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Bibframe Work

Title
Map of the Arabian Gulf from Basra to Cape Raʼs al-Hadd
Other Titles (e.g. Variant)
Carte du Golfe Persique: depuis Bassora jusqu'au Cap Rasalgate
Type
Cartography
Monograph
Subject
1775
Arabian Gulf
Arabian Peninsula
Nautical charts
Persian Gulf
Portolan charts
Place
Iran, Islamic Republic of
Bahrain
Kuwait
Oman
Saudi Arabia
United Arab Emirates
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Language
French
French
Note
Language: Content in French.
Summary
This French chart of the Arabian Gulf dating from 1775 shows the coasts of the present-day countries of Saudi Arabia and the United Arab Emirates and the coast of northern Oman, and in the northwest, coastal parts of Kuwait, Iran, and Iraq. An inset chart shows the islands of Karak and Korgo and Bundereek Bay (present-day Kharg, Kharku, and Bandar-e Rig). The map has latitude markings, rhumb lines, and soundings near coasts, particularly in the northern, well-explored part of the Gulf. The southern part of the Gulf, including Qatar is mostly featureless and undefined as the note placed there makes clear, "toute cette côte est peu fréquentée et par conséquent peu connue" (All of this coast is little visited and therefore little known). The note below the title attributes the basis for the map to René Julien Le Floch de la Carrière (born 1730), an experienced naval officer and a learned man. It was created in the form presented here by Jean-Baptiste-Nicolas-Denis d'Après de Mannevillette (1707-80), a celebrated French navigator, cartographer, and one of the first French hydrographers, who had a long and distinguished career in the Compagnie française pour le commerces des Indes orientales (French East India Company). D'Après Mannevillette studied under the famous Guillaume de L'Isle (1678-1756), the king's geographer. Using new instruments while on a voyage to China in 1728, he was able to correct the latitudes of many places. Upon his return to France, he corrected and published existing maps of the route to China: from the Red Sea to the coasts of India, Malaya, and the northern parts of Indonesia, Indochina, and China. From 1735 he began collecting charts and material about the navigation of Africa and the Indies. He also traveled extensively for this purpose. During his many voyages, d'Après de Mannevillette collected or created a number of charts for a hydrographic atlas, which, with the assistance of the Academie des Sciences, he published in Paris in 1745 as the Le Neptune oriental (The oriental navigator) with 22 maps. For the next 30 years, with the help of his friend the eminent British hydrographer Alexander Dalrymple, d'Après de Mannevillette revised his charts for a second and enlarged edition, which appeared in 1775 and contained 41 new charts. This comprehensive atlas was used on all French and many foreign ships when navigating the Indian Ocean.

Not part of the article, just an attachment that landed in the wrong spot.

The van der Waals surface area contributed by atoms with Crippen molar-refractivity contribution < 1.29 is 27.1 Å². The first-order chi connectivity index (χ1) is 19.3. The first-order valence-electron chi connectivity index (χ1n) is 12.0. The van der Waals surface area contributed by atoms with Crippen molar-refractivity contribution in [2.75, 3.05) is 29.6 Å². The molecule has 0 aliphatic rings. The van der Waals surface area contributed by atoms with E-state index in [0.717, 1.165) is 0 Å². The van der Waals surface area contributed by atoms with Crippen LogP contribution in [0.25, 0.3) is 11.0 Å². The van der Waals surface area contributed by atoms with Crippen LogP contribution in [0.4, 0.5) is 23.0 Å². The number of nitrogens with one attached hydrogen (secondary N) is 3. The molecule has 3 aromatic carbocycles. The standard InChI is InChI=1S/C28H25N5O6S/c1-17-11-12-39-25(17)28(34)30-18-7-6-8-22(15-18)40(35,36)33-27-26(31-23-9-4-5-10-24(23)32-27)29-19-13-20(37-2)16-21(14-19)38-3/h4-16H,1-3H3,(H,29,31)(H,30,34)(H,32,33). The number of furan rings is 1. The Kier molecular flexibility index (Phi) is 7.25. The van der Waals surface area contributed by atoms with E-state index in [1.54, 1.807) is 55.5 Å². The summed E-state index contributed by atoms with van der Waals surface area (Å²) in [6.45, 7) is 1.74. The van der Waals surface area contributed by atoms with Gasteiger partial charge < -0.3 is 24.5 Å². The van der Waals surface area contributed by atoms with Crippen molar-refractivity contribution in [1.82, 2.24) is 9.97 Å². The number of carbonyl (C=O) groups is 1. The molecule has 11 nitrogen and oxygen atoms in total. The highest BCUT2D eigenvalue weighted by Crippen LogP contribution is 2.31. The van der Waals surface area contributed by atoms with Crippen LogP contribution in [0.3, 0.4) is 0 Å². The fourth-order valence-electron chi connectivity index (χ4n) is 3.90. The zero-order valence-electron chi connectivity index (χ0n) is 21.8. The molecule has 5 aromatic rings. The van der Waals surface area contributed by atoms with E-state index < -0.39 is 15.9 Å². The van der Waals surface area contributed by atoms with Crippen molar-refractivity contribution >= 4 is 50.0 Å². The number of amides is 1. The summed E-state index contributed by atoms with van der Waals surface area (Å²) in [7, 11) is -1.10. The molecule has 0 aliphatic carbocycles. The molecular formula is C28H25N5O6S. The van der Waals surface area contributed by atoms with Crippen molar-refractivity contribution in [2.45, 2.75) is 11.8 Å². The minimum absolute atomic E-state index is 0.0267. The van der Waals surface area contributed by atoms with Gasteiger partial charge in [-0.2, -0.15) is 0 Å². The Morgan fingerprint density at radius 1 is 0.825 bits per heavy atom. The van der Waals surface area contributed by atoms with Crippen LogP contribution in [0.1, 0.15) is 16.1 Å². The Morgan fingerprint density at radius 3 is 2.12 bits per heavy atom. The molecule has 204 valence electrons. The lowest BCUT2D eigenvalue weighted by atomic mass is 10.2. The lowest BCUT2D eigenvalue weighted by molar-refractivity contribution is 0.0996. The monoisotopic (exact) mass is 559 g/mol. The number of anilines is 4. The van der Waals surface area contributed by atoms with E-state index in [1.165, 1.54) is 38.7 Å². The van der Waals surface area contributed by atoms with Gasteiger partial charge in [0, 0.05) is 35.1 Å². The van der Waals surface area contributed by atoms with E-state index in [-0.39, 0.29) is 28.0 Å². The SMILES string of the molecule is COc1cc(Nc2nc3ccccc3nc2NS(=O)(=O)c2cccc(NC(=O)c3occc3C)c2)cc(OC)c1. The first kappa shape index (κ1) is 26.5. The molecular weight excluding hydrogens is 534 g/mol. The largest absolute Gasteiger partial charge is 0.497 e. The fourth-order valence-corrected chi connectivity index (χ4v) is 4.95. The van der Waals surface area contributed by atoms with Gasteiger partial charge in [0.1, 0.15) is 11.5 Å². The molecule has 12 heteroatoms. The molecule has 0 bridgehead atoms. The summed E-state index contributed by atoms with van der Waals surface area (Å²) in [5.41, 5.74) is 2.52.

Authorized Access Point
Map of the Arabian Gulf from Basra to Cape Raʼs al-Hadd